Thursday, 30 November 2023
The latest Australian Threatened Bird Index (TBX) reveals that threatened and near-threatened bird populations in Australia declined by an average of 60% between 1985 and 2020. These trends underpin a call for stronger nature protections in the formal statement from the Australasian Ornithological Conference being held in Brisbane/Meanjin this week.
The TBX is part of the Threatened Species Index managed for Australia by the NCRIS-enabled Terrestrial Ecosystem Research Network (TERN) at the University of Queensland. The TBX brings together nearly 20,000 monitoring datasets from across the nation to estimate the long-term trends of threatened and near-threatened bird species. Among the 72 bird species included in the TBX, relative abundance in 2020 was on average 60% lower than in the year 1985, with an annual rate of decline of 2.2% since the turn of the century.
Key findings of the TBX update include:
The latest update reveals declines are compounding.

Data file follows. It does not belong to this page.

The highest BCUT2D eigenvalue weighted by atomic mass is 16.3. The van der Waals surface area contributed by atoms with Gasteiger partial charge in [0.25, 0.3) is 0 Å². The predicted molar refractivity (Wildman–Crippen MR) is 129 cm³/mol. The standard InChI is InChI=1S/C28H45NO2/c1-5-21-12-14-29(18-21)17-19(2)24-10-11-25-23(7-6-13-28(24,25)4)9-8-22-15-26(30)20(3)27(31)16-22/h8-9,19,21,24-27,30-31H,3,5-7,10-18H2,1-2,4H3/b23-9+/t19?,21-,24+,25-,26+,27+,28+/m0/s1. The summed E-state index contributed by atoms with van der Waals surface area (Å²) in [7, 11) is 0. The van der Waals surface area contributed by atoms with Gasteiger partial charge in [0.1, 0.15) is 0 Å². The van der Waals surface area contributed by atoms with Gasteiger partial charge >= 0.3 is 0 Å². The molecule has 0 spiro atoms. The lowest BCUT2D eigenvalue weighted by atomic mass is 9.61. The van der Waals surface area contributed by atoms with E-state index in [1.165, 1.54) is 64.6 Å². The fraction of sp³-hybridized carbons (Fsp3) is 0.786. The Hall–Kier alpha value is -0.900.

Speaking ahead of a panel discussing the latest TBX data at the Australasian Ornithological Conference today, Dr Elisa Bayraktarov, who led the development of the Threatened Species Index under the Australian Government’s National Environmental Science Program (NESP), said bird population trends provide an overall snapshot of how threatened and near-threatened bird species are faring over time.
“Decades of work by researchers, practitioners, and citizen scientists have given us the data to obtain a clearer picture of how threatened birds are tracking than for almost any other group of species – and the outlook is extremely concerning,” said Dr Bayraktarov.
“We have lost nearly two-thirds of the populations of threatened and near-threatened bird species in less than forty years.”
BirdLife Australia CEO Kate Millar said the data gives lawmakers clear directions to act.
“We know these declines are the result of human-induced threats including habitat destruction, climate change and invasive species impacts,” said Ms Millar.
“The Albanese Government is rewriting our federal nature laws right now and the outcome of this process is critical to our ability to protect habitat and implement species recovery actions.”
“If we want to start turning these population trends around we need to see good, strong new laws in this term of government.”
Please see the full conference statement here.
Media contact: Sean Dooley, National Public Affairs Manager (0407 789 067) or Samantha Winnicki, Communications and Engagement Manager (03 9347 0757)
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